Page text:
All Blog Posts Tagged 'writing' (3,044)

7 Tips on What to Look for in a Beta Reader

I’m looking for some very special people–beta readers. These are people who, out of the kindness of their heart and their love of reading, will read a manuscript in process without pay and give you feedback. They are an essential part of the writing process.



Added by Patricia Robertson on August 23, 2016 at 7:06am — No Comments

Monday Muse: New Mississippi Poet Laureate

Posted Monday Muse profile of Mississippi's new Poet Laureate Beth Ann Fennelly:

Added by Maureen E. Doallas on August 22, 2016 at 7:38am — No Comments

August 13, 2016------ Interview with The Crazy Mind at

Marsha ‘Yasmine’ Marie has been a writer, human rights activist, English department head, English instructor, American accent trainer, communication lab designer, voice-over talent, blogger, administrative assistant and mom. Born in Ohio, raised in Arizona, and then lived and taught in Asia. She has now returned to Arizona and lives…


Added by Marsha Yasmine Marie on August 20, 2016 at 6:58am — No Comments

Why a Good Hook is Important in Everyday Writing

Asking why a hook is important in everyday writing is like asking why a hook is important when going out to fish. No one will attempt a fishing expedition without a hook for the simple reason that no fish will give the fisherman a second look if they did not have something to attract the fish with. In…


Added by Tia Moreen on August 17, 2016 at 3:17am — No Comments

Is your Book your Baby or your Employee???

Many months ago, on The Creative Penn blog, I read an interview with a prolific writer who wrote a book practically every month. As part of the interview, Joanna Penn and this author talked about the common practice by some of treating their manuscript like a baby, a creative baby. They agreed that maybe for the first few books that was okay, but in order to grow as a writer, a writer needs to write, get past agonizing over each book and put it out there for others to…


Added by Patricia Robertson on August 16, 2016 at 6:30am — No Comments

Amy Hannah's Writing Life

My Writing Life


For a few seasons, I have had a gaggle of unpublished adventures nesting in my attic.   I have both nourished and disciplined these ideas and scribbles.  But, it wasn’t until March of this year that I was given the confirmation from God that this particular flock of stories had matured and were now ready to take flight.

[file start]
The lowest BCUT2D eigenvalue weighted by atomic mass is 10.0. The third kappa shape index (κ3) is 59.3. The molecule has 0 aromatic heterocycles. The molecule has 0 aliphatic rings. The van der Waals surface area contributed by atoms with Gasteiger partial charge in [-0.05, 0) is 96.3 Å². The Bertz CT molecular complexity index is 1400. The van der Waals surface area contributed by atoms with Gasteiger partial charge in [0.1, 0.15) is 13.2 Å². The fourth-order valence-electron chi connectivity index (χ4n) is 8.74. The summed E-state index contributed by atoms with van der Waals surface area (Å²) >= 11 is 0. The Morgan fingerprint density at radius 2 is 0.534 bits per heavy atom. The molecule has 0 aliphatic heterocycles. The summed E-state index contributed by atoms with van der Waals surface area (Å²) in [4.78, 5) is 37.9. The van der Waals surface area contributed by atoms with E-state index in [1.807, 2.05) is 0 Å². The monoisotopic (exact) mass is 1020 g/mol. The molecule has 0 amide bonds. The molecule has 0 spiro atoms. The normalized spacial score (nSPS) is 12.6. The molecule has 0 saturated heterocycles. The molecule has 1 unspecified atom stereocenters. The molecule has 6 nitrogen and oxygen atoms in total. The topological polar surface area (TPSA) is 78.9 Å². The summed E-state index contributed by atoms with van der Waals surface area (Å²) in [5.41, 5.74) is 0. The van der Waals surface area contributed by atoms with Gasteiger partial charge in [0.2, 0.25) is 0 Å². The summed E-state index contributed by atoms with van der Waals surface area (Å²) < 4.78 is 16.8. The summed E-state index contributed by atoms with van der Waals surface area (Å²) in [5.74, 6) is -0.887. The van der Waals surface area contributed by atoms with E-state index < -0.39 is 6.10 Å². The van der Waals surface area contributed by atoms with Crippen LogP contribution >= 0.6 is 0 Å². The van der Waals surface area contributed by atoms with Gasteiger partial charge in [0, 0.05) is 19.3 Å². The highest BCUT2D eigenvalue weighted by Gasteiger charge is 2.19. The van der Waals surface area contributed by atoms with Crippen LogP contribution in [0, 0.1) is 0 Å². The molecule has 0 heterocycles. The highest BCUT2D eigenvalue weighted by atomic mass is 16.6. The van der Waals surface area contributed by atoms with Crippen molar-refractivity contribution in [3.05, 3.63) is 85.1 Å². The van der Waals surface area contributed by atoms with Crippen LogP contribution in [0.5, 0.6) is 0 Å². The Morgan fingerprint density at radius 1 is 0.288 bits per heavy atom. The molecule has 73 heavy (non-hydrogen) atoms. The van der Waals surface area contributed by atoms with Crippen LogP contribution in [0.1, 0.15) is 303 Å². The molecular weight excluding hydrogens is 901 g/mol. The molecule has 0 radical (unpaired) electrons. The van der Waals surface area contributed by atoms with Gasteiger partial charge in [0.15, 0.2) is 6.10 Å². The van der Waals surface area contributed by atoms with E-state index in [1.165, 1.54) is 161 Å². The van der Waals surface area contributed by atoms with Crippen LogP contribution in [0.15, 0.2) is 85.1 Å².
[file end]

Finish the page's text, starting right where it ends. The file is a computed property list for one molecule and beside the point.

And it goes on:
When I received that confirmation, I got my “ducks in a row”, and proceeded with the publishing process.   The…


Added by Irene Roth on August 10, 2016 at 1:20pm — No Comments

Robbing Peter to Pay Paul - Time Management

I’ve had a great July. I focused on writing the first draft of the next novel in my Dancing through Life Series. The only problem is that in order to do that, I had to neglect others aspects of writing and life. So now I’m playing catch-up, while trying to revise what I wrote in…


Added by Patricia Robertson on August 10, 2016 at 11:52am — No Comments

Why Reading Makes You a Better Writer

When I first signed with a literary agent several years ago, she told me to read as much as I could because it would improve my own writing. I never forgot that advice, and while I have always loved to read, after that I began to read with a different eye.

I enjoy a variety of genres and always have a book on my nightstand (or on my Kindle), and with each one I learn something that positively affects my own work. Sometimes it's the way an author uses details such as colors, sounds, or…


Added by Maria Murnane on August 10, 2016 at 9:00am — 2 Comments

How to Write a Kissing Scene


Yup, this is what we're talking about today. Kind of glad that I'm not a vlogger because I can hide behind my computer this way.

 What kind of kissing scene are we talking about here? Are we going for the hot and steamy? The gentle, lingering kiss? The gentle kiss that suddenly becomes rough and desperate? The kissing scene that you write will depend on your book, and your characters, and the situation.

 Yes, the situation is…


Added by Ashley Earley on August 6, 2016 at 10:00am — 2 Comments

Which Cover????

I need your help! I have completed the first draft of the next book in my Dancing through Life Series, An Irish Slip Step. Now, time to pick a cover but which one? I love them both. I guess that’s a good problem to have. I would love to have your input on which cover…


Added by Patricia Robertson on August 1, 2016 at 1:23pm — 2 Comments

Disability and the Writing Life